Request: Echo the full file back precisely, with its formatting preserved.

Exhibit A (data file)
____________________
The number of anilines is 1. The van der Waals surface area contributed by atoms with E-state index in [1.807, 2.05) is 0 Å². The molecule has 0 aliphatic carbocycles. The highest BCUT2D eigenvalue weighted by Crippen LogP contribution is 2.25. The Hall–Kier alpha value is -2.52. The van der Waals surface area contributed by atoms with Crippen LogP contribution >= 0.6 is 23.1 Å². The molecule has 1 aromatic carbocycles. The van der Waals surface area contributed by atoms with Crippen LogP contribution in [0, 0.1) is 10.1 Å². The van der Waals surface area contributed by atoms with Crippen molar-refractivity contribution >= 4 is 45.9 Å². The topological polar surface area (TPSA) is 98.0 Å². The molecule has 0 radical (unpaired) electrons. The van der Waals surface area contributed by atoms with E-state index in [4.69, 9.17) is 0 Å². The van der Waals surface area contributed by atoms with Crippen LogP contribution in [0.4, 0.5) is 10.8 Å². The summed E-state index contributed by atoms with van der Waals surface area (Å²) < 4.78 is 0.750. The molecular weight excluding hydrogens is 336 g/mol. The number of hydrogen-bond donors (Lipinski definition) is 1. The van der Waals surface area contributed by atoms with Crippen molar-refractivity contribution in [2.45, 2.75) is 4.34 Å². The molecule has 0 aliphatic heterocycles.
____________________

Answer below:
The number of anilines is 1. The van der Waals surface area contributed by atoms with E-state index in [1.807, 2.05) is 0 Å². The molecule has 0 aliphatic carbocycles. The highest BCUT2D eigenvalue weighted by Crippen LogP contribution is 2.25. The Hall–Kier alpha value is -2.52. The van der Waals surface area contributed by atoms with Crippen LogP contribution >= 0.6 is 23.1 Å². The molecule has 1 aromatic carbocycles. The van der Waals surface area contributed by atoms with Crippen LogP contribution in [0, 0.1) is 10.1 Å². The van der Waals surface area contributed by atoms with Crippen molar-refractivity contribution >= 4 is 45.9 Å². The topological polar surface area (TPSA) is 98.0 Å². The molecule has 0 radical (unpaired) electrons. The van der Waals surface area contributed by atoms with E-state index in [4.69, 9.17) is 0 Å². The van der Waals surface area contributed by atoms with Crippen LogP contribution in [0.4, 0.5) is 10.8 Å². The summed E-state index contributed by atoms with van der Waals surface area (Å²) < 4.78 is 0.750. The molecular weight excluding hydrogens is 336 g/mol. The number of hydrogen-bond donors (Lipinski definition) is 1. The van der Waals surface area contributed by atoms with Crippen molar-refractivity contribution in [2.45, 2.75) is 4.34 Å². The molecule has 0 aliphatic heterocycles.